Argentina's government is considering a special, temporary exchange rate for soy exporters in September in a bid to boost its dollar holdings and cash reserves at the Central Bank.
Ciara-Cec, the country’s crushing and export chamber, sent a note to members that said the government “is evaluating to implement a special and extraordinary currency liquidation regimen for the month of September,” according to a message obtained by Bloomberg News.
The Economy Ministry didn’t respond to a request for comment, while the Agriculture Secretariat declined to comment. A spokesman at the export group Ciara-Cec pointed to a Twitter statement that said the government has not yet confirmed any decisions.
According to the note, the government is planning to offer an exchange rate of 200 pesos per dollar for exports of soy and its byproducts, considerably more than the official exchange rate today at 138.7 per dollar. The government’s export taxes on soy products are a key source of its tax revenue and dollar income.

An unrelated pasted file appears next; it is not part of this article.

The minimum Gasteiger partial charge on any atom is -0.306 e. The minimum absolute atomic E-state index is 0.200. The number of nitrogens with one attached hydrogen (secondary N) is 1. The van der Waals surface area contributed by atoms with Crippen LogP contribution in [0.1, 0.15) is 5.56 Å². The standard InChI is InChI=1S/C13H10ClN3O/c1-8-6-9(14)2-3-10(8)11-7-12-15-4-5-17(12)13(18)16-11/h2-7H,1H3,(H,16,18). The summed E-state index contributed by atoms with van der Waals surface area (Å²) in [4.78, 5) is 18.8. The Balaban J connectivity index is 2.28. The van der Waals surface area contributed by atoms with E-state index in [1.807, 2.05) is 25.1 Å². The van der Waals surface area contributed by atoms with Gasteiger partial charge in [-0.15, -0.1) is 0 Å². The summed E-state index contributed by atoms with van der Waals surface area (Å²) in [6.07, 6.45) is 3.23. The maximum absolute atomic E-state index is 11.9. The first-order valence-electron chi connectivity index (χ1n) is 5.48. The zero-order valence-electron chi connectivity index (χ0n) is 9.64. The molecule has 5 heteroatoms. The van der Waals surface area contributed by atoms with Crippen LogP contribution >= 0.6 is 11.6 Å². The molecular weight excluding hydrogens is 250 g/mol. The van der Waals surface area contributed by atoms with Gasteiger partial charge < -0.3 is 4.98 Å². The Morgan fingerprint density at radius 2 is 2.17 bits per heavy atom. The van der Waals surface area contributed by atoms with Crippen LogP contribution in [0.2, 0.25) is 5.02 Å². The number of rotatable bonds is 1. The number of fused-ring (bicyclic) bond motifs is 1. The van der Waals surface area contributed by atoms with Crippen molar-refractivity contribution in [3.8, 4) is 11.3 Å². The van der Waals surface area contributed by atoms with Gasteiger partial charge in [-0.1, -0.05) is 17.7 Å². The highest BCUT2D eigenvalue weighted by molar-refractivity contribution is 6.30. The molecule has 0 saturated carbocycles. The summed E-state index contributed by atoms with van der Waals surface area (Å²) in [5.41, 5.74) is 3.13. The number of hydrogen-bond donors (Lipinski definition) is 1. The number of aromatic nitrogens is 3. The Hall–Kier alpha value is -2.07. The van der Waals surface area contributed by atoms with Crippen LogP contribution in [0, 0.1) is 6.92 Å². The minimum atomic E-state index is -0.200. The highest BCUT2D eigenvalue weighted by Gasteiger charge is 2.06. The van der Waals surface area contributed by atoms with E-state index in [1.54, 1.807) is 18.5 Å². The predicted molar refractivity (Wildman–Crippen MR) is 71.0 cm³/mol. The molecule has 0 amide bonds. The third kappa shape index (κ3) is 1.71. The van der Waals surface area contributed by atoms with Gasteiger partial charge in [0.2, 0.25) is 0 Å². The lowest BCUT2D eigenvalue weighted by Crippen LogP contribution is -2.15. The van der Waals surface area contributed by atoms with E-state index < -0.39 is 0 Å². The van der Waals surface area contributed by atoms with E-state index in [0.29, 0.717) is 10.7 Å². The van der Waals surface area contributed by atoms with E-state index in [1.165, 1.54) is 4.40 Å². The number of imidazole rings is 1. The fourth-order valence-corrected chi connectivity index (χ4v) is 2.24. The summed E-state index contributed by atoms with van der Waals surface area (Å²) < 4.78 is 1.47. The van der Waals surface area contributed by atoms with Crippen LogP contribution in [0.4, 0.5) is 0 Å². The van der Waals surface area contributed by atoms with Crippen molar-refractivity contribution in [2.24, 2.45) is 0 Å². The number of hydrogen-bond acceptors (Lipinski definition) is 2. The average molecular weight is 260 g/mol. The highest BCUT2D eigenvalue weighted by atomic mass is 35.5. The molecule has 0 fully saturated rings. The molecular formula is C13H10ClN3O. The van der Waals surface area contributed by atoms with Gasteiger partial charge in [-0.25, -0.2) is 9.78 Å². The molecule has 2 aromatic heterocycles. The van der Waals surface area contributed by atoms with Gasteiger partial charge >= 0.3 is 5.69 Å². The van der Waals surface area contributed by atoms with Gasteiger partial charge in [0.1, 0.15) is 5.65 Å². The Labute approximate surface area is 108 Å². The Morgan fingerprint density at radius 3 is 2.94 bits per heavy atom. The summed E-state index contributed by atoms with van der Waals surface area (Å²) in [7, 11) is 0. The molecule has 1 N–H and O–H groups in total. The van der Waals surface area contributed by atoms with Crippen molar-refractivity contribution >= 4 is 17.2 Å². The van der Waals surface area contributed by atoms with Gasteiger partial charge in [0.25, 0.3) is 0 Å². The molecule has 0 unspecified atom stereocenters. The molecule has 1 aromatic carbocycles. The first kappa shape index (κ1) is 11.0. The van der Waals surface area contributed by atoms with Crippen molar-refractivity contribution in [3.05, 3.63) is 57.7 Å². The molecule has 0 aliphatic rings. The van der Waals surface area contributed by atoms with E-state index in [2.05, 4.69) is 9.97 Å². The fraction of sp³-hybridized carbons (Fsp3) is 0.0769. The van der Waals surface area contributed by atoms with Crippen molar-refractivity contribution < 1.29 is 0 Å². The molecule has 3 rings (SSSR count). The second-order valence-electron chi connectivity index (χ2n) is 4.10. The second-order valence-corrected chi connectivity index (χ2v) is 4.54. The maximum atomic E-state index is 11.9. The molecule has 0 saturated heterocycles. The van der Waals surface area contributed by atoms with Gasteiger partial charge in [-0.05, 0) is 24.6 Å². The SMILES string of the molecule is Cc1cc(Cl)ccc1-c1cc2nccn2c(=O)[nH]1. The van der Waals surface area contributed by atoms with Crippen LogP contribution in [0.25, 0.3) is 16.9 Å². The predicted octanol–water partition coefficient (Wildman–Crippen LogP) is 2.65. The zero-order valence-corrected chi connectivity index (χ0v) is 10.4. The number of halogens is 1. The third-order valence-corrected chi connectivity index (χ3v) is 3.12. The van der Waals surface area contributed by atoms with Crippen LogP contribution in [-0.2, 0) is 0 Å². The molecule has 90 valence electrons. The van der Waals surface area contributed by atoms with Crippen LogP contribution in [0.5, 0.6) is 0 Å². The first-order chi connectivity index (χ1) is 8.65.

Economy Minister Sergio Massa is seeking to create incentives for exporters who have held back soy shipments to send more product abroad as he aims to build the Central Bank’s cash reserves. A previous measure failed to draw significant sales. Dwindling reserves have fuelled concerns about a possible currency devaluation, something the government denies it will do.
The government expects to bring in US$5 billion through this measure, the chamber said in the note. While the measure will likely encourage sales, that number is too optimistic, according to a person with direct knowledge of the matter.
by Patrick Gillespie & Ignacio Olivera Doll, Bloomberg